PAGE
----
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County: More than 4,800 proposed lots in county’s future

Article Date: 
24 May, 2013 (All day)

A Morgan County Councilman provided the Morgan County School District with up-to-date information regarding potential residential development.
Councilman Robert Kilmer told the district that 453 building lots have been platted, approved, and “ready to dig a hole and put a house on them.”  
There are 29 active single-family building permits on county books right now, and an additional 16 in various stages of review.  These 45 are homes that have not been built yet, Kilmer said.  
However, numbers substantially increase when looking at future entitlements, Kilmer said. 
“These are future things that I want to bring your attention to,” Kilmer said.  
For example, the golf course community of Rivala is planning 561 units.  The Cottonwoods has an additional 605 lots planned in future phases.  Rollins Ranch has an application in with the Morgan County Planning Commission for another 50 lots.  A new developer purchased a part of Rollins Ranch from the former developer and is calling its proposed 101 building lots “Ponderosa.”  Northside Creek in Mountain Green is planning 40 lots.  Whisper Ridge has 453 approved lots.  
County staff and consultants are currently reviewing plans for 2,500 units at Snowbasin and 533 units dubbed the Mountain Green Village near Trappers Loop.  
So, the total of current and entitled lots add up to more than 4,800, Kilmer said.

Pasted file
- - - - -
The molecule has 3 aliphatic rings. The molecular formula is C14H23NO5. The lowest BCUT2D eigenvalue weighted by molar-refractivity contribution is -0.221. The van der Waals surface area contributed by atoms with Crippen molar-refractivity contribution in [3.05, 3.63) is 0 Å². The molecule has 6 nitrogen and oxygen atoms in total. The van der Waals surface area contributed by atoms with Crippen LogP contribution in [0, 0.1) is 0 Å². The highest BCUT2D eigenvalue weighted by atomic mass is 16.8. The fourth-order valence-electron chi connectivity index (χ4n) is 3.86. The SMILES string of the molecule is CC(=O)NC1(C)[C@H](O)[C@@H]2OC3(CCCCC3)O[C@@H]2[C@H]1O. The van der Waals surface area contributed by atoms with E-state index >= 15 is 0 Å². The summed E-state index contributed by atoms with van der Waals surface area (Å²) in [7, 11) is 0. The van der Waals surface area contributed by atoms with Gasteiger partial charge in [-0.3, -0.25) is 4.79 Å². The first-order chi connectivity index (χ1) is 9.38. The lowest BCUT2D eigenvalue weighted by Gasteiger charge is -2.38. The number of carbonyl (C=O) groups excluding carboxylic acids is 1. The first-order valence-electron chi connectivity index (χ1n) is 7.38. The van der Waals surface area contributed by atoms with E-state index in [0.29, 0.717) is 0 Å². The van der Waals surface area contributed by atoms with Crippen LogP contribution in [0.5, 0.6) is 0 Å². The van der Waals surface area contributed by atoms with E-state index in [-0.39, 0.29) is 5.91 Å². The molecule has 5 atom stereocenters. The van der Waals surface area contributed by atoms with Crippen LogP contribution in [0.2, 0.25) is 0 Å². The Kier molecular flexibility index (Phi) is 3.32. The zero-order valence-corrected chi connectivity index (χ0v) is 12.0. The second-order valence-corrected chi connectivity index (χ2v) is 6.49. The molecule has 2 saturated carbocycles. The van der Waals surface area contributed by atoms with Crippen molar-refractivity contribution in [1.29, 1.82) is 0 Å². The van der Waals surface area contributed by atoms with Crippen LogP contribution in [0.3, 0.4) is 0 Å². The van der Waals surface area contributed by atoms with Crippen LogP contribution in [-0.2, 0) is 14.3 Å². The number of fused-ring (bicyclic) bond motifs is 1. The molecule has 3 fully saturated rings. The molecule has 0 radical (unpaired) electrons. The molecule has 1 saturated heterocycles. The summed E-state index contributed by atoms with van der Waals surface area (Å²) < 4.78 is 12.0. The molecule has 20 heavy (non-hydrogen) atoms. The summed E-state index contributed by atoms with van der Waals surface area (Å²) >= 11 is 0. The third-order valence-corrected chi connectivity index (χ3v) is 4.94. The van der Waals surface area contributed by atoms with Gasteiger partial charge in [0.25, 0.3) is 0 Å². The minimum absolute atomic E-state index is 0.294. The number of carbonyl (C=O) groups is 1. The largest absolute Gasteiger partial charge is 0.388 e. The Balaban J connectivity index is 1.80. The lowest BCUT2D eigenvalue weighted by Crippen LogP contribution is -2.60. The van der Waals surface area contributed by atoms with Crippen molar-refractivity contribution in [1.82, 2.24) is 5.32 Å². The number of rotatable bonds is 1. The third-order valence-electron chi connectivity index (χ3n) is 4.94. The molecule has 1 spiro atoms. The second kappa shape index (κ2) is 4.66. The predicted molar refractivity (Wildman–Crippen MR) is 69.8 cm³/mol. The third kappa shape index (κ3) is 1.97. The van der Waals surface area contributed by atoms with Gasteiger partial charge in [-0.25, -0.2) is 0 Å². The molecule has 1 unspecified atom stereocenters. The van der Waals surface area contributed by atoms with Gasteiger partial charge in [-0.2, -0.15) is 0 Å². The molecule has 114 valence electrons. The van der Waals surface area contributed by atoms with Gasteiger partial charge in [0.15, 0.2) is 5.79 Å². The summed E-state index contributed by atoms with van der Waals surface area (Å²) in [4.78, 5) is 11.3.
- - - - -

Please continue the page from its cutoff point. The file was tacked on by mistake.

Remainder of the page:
“The wild card is when they decide to do these things,” he said.  
When the school district applies an estimate of 1.3 students per rooftop they may have to educate in the future, and 450 students per school, “This is a tremendous impact on our county and school district,” said Ken Durrant, school board member.  
The information was presented at May’s school board meeting before members of the public were invited to address the board.  
Three residents spoke out about the voted local levy facing the community June 25.
“I believe in education, but right now I am struggling with the proposed voted levy,” said Brent Anderson, whose mother was an educator.  “The easiest thing to do is take the path of least resistance and raise taxes.  It is going to hurt those on low-incomes, fixed incomes, and with homes and businesses.” 
Anderson proposed the formation of a task force of business people to help the district balance its budget.  
“Untapped resources of volunteers can help, if you will let us help you,” said Anderson, who has been self employed for 19 years.  “You won’t have to raise taxes again.”
Two residents didn’t agree.
“I favor the proposition because it is needed.  I am a proponent of the kids and I have their back,” said resident Kelly Wright, who is employed in the tax and revenue division of the Salt Lake County district attorney’s office.  
Wright, the county’s former attorney, suggested those on low and fixed incomes who can’t afford an increase in property taxes search out programs that offer financial tax relief.  School districts that have a voted local levy in place can qualify for additional state revenue, he said.  
“The bottom line is nobody wants a tax increase,” Wright said.  “But I trust (the school board) and I know there is a need.  At the end of the day, we will be grateful for this opportunity.”
“We have a problem.  I feel the pain of these teachers,” said resident Scott Duncan, whose wife Michelle teaches third grade at Mountain Green Elementary.  “Professional days are gone.  Money for school supplies is gone.  Money is coming out of my own pocket to pay for school supplies.  It is just wrong.”
Duncan encouraged the board and community to view the website at
“We banded together and got a group together,” he said.  “A $350,000 nut is a big nut to crack.  This is not an easy thing.  We need some solutions quickly.”